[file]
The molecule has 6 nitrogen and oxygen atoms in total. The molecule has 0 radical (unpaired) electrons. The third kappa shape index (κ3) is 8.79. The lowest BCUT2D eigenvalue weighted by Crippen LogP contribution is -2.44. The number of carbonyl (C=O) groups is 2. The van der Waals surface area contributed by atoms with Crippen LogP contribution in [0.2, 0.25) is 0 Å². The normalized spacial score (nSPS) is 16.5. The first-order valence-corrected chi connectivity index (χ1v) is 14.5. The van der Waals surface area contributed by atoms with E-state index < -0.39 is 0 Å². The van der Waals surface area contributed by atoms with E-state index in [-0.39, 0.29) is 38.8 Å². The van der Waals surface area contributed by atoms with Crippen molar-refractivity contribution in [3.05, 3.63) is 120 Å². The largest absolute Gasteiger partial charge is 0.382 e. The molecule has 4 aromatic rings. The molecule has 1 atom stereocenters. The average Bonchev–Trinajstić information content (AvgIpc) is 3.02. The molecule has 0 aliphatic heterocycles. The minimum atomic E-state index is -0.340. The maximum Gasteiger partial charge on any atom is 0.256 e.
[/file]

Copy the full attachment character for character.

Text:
The molecule has 6 nitrogen and oxygen atoms in total. The molecule has 0 radical (unpaired) electrons. The third kappa shape index (κ3) is 8.79. The lowest BCUT2D eigenvalue weighted by Crippen LogP contribution is -2.44. The number of carbonyl (C=O) groups is 2. The van der Waals surface area contributed by atoms with Crippen LogP contribution in [0.2, 0.25) is 0 Å². The normalized spacial score (nSPS) is 16.5. The first-order valence-corrected chi connectivity index (χ1v) is 14.5. The van der Waals surface area contributed by atoms with E-state index < -0.39 is 0 Å². The van der Waals surface area contributed by atoms with E-state index in [-0.39, 0.29) is 38.8 Å². The van der Waals surface area contributed by atoms with Crippen molar-refractivity contribution in [3.05, 3.63) is 120 Å². The largest absolute Gasteiger partial charge is 0.382 e. The molecule has 4 aromatic rings. The molecule has 1 atom stereocenters. The average Bonchev–Trinajstić information content (AvgIpc) is 3.02. The molecule has 0 aliphatic heterocycles. The minimum atomic E-state index is -0.340. The maximum Gasteiger partial charge on any atom is 0.256 e.